Onward! To the Ravelry 2019 Challenge

Last year I participated in the Ravelry 2018 Challenge. I set out to complete 20 projects over the course of 2018. I figured that would be a manageable number, knowing my knitting habits and my busy schedule. I wasn’t sure how it would go, but I ended up finishing 33 projects. I wasn’t purposely trying to pack a lot of projects in; I feel good about that result. Good enough that I signed up for the 2019 Challenge too. At this point, based on last year’s results, I’ve conservatively set a goal of 30 projects.

During 2018 I completed the following:

  • 1 blanket
  • 1 cowl
  • 5 shawls
  • 1 adult cardigan
  • 2 toddler cardigans
  • 4 doll cardigans
  • 19 pairs of socks

This slideshow requires JavaScript.

I have a couple of projects that were started that I didn’t complete yet. Notably “Alecia Beth”, a contiguous cardigan in 4 ply yarn. I hope to finish that in time for late spring when my winter sweaters and coat are too warm for the weather.

I’ve been thinking about what new things I’d like to try and knit this year. I definitely want to make a steeked, stranded colour-work cardigan. I have been looking at designs. I like the way that the colour-work wraps around those yoked sweaters that Tin Can Knits are known for.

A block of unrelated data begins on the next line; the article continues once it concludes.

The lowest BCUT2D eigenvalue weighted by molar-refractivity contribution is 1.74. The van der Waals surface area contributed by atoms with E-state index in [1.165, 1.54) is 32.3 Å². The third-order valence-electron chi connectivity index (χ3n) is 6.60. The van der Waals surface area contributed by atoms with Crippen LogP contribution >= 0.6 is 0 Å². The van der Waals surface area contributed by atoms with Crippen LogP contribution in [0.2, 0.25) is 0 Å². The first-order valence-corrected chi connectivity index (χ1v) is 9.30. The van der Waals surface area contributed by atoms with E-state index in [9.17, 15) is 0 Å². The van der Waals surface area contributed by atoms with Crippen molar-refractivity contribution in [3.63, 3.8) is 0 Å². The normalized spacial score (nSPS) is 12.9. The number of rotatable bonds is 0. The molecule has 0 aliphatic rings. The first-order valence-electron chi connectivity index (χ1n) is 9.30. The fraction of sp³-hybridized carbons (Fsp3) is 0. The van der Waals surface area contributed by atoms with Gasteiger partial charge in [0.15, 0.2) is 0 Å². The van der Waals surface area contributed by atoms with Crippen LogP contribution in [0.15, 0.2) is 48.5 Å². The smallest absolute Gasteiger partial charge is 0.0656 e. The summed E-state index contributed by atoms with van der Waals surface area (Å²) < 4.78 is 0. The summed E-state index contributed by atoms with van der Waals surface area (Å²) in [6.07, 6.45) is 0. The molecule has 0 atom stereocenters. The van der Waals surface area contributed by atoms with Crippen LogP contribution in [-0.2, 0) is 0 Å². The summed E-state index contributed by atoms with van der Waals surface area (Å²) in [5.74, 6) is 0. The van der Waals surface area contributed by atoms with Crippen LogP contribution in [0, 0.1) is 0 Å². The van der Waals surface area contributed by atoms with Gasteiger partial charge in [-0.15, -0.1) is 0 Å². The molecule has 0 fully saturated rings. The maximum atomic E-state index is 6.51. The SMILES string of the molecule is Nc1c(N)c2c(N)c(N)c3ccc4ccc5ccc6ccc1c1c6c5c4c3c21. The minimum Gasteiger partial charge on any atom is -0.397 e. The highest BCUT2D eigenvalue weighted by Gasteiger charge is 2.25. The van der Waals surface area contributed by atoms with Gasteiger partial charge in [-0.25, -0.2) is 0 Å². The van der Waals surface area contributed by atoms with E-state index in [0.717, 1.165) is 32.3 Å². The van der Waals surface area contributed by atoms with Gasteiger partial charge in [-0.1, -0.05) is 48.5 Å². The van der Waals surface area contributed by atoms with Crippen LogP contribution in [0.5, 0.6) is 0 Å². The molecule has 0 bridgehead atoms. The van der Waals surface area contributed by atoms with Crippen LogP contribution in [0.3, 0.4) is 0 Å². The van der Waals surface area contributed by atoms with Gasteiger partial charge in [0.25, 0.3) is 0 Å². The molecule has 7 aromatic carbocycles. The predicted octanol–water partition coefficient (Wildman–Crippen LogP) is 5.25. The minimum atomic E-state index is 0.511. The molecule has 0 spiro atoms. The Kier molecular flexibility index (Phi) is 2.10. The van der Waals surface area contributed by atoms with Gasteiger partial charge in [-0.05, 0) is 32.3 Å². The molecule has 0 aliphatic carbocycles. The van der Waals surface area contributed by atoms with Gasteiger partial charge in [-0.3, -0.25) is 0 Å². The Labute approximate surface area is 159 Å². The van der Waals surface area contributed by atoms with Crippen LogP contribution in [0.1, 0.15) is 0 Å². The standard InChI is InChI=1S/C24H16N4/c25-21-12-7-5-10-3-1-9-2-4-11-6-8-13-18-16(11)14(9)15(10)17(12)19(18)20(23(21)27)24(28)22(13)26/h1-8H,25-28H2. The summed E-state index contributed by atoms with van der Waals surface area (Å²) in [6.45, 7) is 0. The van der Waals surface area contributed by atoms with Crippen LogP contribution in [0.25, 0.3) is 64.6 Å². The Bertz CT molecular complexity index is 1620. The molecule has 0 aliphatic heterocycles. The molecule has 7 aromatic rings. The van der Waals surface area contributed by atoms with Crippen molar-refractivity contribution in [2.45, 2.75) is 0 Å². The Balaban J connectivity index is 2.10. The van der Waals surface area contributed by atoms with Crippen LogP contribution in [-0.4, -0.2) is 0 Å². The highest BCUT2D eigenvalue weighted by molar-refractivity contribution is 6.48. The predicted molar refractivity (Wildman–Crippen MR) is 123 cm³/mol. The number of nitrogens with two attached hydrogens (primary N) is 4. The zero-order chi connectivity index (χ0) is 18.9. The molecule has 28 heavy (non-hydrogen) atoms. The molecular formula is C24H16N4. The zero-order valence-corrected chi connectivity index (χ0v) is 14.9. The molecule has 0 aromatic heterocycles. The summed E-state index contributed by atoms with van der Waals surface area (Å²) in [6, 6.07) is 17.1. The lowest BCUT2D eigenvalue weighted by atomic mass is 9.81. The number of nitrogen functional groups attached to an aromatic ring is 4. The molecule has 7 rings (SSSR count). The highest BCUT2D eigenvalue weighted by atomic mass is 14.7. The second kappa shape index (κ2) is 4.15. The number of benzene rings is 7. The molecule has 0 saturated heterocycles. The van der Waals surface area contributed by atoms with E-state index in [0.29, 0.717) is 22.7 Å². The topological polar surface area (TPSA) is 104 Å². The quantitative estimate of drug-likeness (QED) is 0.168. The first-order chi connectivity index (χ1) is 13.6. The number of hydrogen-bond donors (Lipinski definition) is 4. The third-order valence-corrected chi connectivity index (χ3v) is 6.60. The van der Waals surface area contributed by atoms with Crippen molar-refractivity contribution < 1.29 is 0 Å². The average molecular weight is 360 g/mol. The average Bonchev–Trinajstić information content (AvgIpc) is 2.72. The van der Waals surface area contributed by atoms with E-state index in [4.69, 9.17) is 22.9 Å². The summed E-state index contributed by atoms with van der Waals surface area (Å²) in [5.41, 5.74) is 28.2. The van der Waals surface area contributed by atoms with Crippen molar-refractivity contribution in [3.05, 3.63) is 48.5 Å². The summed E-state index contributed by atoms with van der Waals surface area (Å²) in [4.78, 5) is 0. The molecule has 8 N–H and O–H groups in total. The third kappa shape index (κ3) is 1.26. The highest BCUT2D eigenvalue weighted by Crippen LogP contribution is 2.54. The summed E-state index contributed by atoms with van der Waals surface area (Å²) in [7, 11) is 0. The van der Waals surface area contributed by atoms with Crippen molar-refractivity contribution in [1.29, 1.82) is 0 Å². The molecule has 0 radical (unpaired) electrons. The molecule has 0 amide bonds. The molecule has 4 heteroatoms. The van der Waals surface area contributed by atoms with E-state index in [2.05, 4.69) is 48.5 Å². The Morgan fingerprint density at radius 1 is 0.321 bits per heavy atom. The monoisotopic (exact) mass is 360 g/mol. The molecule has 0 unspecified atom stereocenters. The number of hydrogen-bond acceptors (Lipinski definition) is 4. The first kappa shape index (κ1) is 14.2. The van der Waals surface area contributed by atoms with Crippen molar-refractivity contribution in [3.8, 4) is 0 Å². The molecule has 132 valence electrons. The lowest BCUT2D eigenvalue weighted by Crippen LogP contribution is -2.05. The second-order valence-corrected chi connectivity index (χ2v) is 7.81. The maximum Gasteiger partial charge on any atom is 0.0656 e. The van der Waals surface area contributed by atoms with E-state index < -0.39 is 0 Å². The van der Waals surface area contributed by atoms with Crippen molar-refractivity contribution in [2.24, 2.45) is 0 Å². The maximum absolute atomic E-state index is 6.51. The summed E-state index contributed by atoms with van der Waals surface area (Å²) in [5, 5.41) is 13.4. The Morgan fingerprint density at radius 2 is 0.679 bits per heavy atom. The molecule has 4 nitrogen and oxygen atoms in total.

Steeking is a construction method used to make cardigans. It’s typical of Fair-Isle and Norwegian sweater knitting. The idea is that you knit the sweater in the round like a pullover. Easy peasy! You allow extra rows of stitches in the areas where you want to cut it apart. Some people simply make a tube for the body with some extra steek rows where the sleeves will go, and down the centre front. They knit it to the full desired length. Then they knit the two sleeves separately. To put it into a nutshell, you reinforce the stitches on either side of where you plan to cut it open so your knitting doesn’t simply disintegrate. Then you cut it open. YIKES! Then you add button panels in the front (or a zipper) and insert the sleeves. Some people finish it off with a band of ribbon or a knitted band to cover up the edges where it was cut. If you use wool that isn’t super wash it is expected to felt enough along those edges so you don’t have to fuss with a binding. Some people knit the sleeves with the body so they are connected without having to steek them. I’m thinking that’s what I’d prefer.